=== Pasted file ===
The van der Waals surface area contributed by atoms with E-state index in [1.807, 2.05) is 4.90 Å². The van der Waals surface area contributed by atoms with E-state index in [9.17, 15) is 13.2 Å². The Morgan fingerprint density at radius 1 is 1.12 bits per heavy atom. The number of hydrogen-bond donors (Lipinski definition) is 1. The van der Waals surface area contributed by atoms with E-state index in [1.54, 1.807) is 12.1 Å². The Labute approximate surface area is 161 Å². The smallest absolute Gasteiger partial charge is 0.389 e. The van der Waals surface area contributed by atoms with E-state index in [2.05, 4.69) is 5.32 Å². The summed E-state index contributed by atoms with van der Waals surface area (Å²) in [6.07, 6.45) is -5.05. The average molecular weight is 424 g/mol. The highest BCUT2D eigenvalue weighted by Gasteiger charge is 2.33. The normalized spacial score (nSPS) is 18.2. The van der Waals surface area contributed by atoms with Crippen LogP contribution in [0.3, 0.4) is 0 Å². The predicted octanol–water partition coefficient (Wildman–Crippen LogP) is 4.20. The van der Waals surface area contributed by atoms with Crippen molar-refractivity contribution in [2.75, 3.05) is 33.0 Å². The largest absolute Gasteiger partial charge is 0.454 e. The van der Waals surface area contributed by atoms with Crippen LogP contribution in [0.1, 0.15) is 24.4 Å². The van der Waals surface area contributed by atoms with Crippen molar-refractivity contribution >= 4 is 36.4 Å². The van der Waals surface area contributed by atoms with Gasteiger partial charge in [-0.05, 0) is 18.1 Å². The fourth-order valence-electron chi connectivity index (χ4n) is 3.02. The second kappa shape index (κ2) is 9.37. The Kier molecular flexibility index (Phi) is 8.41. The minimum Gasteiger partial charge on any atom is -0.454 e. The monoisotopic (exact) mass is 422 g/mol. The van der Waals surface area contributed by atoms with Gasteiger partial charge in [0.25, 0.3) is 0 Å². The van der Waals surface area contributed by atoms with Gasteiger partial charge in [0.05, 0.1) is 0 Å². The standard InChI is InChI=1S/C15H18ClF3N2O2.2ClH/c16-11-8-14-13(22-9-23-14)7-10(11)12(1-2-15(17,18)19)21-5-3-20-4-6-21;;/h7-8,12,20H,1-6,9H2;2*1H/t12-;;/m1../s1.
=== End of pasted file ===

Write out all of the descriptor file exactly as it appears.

The van der Waals surface area contributed by atoms with E-state index in [1.807, 2.05) is 4.90 Å². The van der Waals surface area contributed by atoms with E-state index in [9.17, 15) is 13.2 Å². The Morgan fingerprint density at radius 1 is 1.12 bits per heavy atom. The number of hydrogen-bond donors (Lipinski definition) is 1. The van der Waals surface area contributed by atoms with E-state index in [1.54, 1.807) is 12.1 Å². The Labute approximate surface area is 161 Å². The smallest absolute Gasteiger partial charge is 0.389 e. The van der Waals surface area contributed by atoms with E-state index in [2.05, 4.69) is 5.32 Å². The summed E-state index contributed by atoms with van der Waals surface area (Å²) in [6.07, 6.45) is -5.05. The average molecular weight is 424 g/mol. The highest BCUT2D eigenvalue weighted by Gasteiger charge is 2.33. The normalized spacial score (nSPS) is 18.2. The van der Waals surface area contributed by atoms with Crippen LogP contribution in [0.3, 0.4) is 0 Å². The predicted octanol–water partition coefficient (Wildman–Crippen LogP) is 4.20. The van der Waals surface area contributed by atoms with Crippen molar-refractivity contribution in [2.75, 3.05) is 33.0 Å². The largest absolute Gasteiger partial charge is 0.454 e. The van der Waals surface area contributed by atoms with Crippen LogP contribution in [0.1, 0.15) is 24.4 Å². The van der Waals surface area contributed by atoms with Crippen molar-refractivity contribution >= 4 is 36.4 Å². The van der Waals surface area contributed by atoms with Gasteiger partial charge in [-0.05, 0) is 18.1 Å². The fourth-order valence-electron chi connectivity index (χ4n) is 3.02. The second kappa shape index (κ2) is 9.37. The Kier molecular flexibility index (Phi) is 8.41. The minimum Gasteiger partial charge on any atom is -0.454 e. The monoisotopic (exact) mass is 422 g/mol. The van der Waals surface area contributed by atoms with Gasteiger partial charge in [0.25, 0.3) is 0 Å². The van der Waals surface area contributed by atoms with Gasteiger partial charge in [0.05, 0.1) is 0 Å². The standard InChI is InChI=1S/C15H18ClF3N2O2.2ClH/c16-11-8-14-13(22-9-23-14)7-10(11)12(1-2-15(17,18)19)21-5-3-20-4-6-21;;/h7-8,12,20H,1-6,9H2;2*1H/t12-;;/m1../s1.